<p><strong>F</strong><strong>igure 2.6</strong> Where we see Kane in the infirmary, a red stamp of the logo (highlighted) is visible on the white undergarment he is wearing.</p>

Figure 2.6 Where we see Kane in the infirmary, a red stamp of the logo (highlighted) is visible on the white undergarment he is wearing.

<p><strong>Figure 2.7</strong> A closer look at the beer cans reveal Weylan-Yutani’s name (set in Rockwell Bold) and logo, over the Aspen Beer logotype. Image Source for Can: Prop Store of London, <em>propstore.com</em></p>

Figure 2.7 A closer look at the beer cans reveal Weylan-Yutani’s name (set in Rockwell Bold) and logo, over the Aspen Beer logotype. Image Source for Can: Prop Store of London, propstore.com

<p><strong>Figure 2.8</strong> Behind Parker, as the Nostromo departs from LV-426, we can see the logo (highlighted) on the ship’s interior wall.</p>

Figure 2.8 Behind Parker, as the Nostromo departs from LV-426, we can see the logo (highlighted) on the ship’s interior wall.

<p><strong>Figure 2.9</strong> Just before Brett, Parker and Ripley search lockers for the alien, we see a helmet bearing the logo (highlighted).</p>

Figure 2.9 Just before Brett, Parker and Ripley search lockers for the alien, we see a helmet bearing the logo (highlighted).

<p><strong>Figure 2.10</strong> As Ripley readies herself for a confrontation with the alien aboard the lifeboat shuttle, we see the logo stamped in red (highlighted) on the helmet of her space suit.</p>

Figure 2.10 As Ripley readies herself for a confrontation with the alien aboard the lifeboat shuttle, we see the logo stamped in red (highlighted) on the helmet of her space suit.

<p><strong>Figure 2.11</strong> As Ripley operates shuttle controls to drive the alien into her trap, we see the logo (highlighted) on her space suit gloves.</p>

Figure 2.11 As Ripley operates shuttle controls to drive the alien into her trap, we see the logo (highlighted) on her space suit gloves.


Application: The Nostromo Exterior

The Weylan-Yutani logo also appears in a few spots that we can see on the exterior of the Nostromo starship. In the scene where we see Ripley making her escape from the doomed craft, it is visible in two places (Figure 2.1). Just behind the docked lifeboat shuttle, we see the wings next to the the shuttle’s name “NARCISSUS” (Figure 2.2).

And in the same shot, to the right of the blue lights, we see the wings stacked vertically between the numbers 56 and 23 (Figure 2.3). As far as I can tell, these are the only instances of the logo on the ship’s outer hull, presumably placed where someone approaching the shuttle dock or the airlock entry would see them.

<p><strong>Figure 3.1</strong> In this shot, where we see Ripley making her escape in the Narcissus, the blue Weylan-Yutani logo is visible in two places on the Nostromo.</p>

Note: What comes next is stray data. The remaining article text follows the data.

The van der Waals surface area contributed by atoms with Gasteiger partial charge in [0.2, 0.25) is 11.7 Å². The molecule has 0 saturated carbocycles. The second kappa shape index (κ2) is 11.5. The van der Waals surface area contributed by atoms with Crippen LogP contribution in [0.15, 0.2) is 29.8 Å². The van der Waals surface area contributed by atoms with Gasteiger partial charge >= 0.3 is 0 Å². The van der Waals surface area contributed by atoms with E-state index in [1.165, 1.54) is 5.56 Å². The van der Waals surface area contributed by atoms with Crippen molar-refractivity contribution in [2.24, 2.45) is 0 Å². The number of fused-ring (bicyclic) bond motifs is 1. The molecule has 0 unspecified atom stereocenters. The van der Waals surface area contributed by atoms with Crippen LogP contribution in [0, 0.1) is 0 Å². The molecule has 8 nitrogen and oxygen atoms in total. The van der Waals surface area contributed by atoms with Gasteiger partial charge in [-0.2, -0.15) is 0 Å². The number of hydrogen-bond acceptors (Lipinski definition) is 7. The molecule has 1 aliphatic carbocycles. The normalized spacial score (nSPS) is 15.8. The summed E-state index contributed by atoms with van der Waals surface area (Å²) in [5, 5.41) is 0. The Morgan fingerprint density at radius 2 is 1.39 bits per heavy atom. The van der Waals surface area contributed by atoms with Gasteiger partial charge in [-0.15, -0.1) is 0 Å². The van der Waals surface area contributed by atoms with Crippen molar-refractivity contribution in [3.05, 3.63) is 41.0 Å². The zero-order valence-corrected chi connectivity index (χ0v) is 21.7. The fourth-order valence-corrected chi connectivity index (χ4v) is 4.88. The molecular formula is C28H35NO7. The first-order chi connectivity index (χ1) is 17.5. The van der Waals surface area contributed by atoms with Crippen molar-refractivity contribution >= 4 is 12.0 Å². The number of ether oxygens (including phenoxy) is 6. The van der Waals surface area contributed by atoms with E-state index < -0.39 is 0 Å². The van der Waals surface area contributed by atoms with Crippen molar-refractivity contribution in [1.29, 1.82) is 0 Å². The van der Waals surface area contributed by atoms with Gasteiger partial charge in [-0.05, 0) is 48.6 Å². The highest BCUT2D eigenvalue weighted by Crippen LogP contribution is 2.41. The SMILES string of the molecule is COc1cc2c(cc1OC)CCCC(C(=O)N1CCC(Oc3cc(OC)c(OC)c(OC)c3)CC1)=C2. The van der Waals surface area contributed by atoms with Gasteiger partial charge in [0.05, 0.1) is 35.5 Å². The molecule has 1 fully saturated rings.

Figure 3.1 In this shot, where we see Ripley making her escape in the Narcissus, the blue Weylan-Yutani logo is visible in two places on the Nostromo.

<p><strong>Figure 3.2</strong> The Weylan-Yutani logo can be seen on the underside of the Nostromo, where the shuttle is docked.</p>

Figure 3.2 The Weylan-Yutani logo can be seen on the underside of the Nostromo, where the shuttle is docked.

<p><strong>Figure 3.3</strong> The Weylan-Yutani logo is also visible beside these blue lights, sandwiched between numbers.</p>

Figure 3.3 The Weylan-Yutani logo is also visible beside these blue lights, sandwiched between numbers.


Analysis: Company Crew

In addition to the uncompromising rendering of the logo in decals and labels on Company items, and on the exterior of the ship, there are a number of variant wings worn by the crew — altering the logo’s form and color for these different applications.

First, it appears on uniforms and clothing as insignia patches in two sizes. The larger wings patch implies rank, and is worn by the Nostromo’s officers. Brett, being just a technician working under Parker, is the only crewmember that doesn’t wear one. The light blue on white embroidered patch is the most common, worn by most of the officers at one point or another. Exclusive to the ship’s Captain, Dallas wears a gold version of this embroidered style. We also see older braided versions of these wings — a gold braid version worn by Captain Dallas, and a silver braid version worn by Executive Officer Kane.

The form of these braided versions is more organic or natural in its outline, as opposed to the newer versions, which stay truer to the more geometric Weylan-Yutani logo with its overall rectangular shape. The Authorized Portfolio of Crew Insignias explains the braided versions as older and having been replaced with the newer embroidered style, so this implies senior officers Dallas and Kane have been with the Company for a good amount of time. Reinforcing this in the film, these braided wings also look more tattered and worn around the edges, than the embroidered patches.

There is also a smaller wings patch, that serves more as a company logo, which appears in two different colors. Dark green on white is used on the crew’s everyday work and casual wear. And what appears to be a black on red version, is worn on medical garments like the green surgical gowns we see Dallas and Ash in as they tend to Kane’s facehugger situation.

On Company space suits worn by the crew (Figure 4.7), we see the logo in five places. On the breastplate of the armor-like suit, we see a more detailed rendering, truer to the logo if not the actual logo (Figure 4.8). And on each shoulder, there is a simplified version that uses similar geometry to the small Weylan-Yutani wings crew insignia. Depending upon the space suit design, these appear in etched brass attached to the armor plates (Figure 4.10) or seamlessly cast into the suit’s armor (Figure 4.11). There is also a small wings insignia on each glove.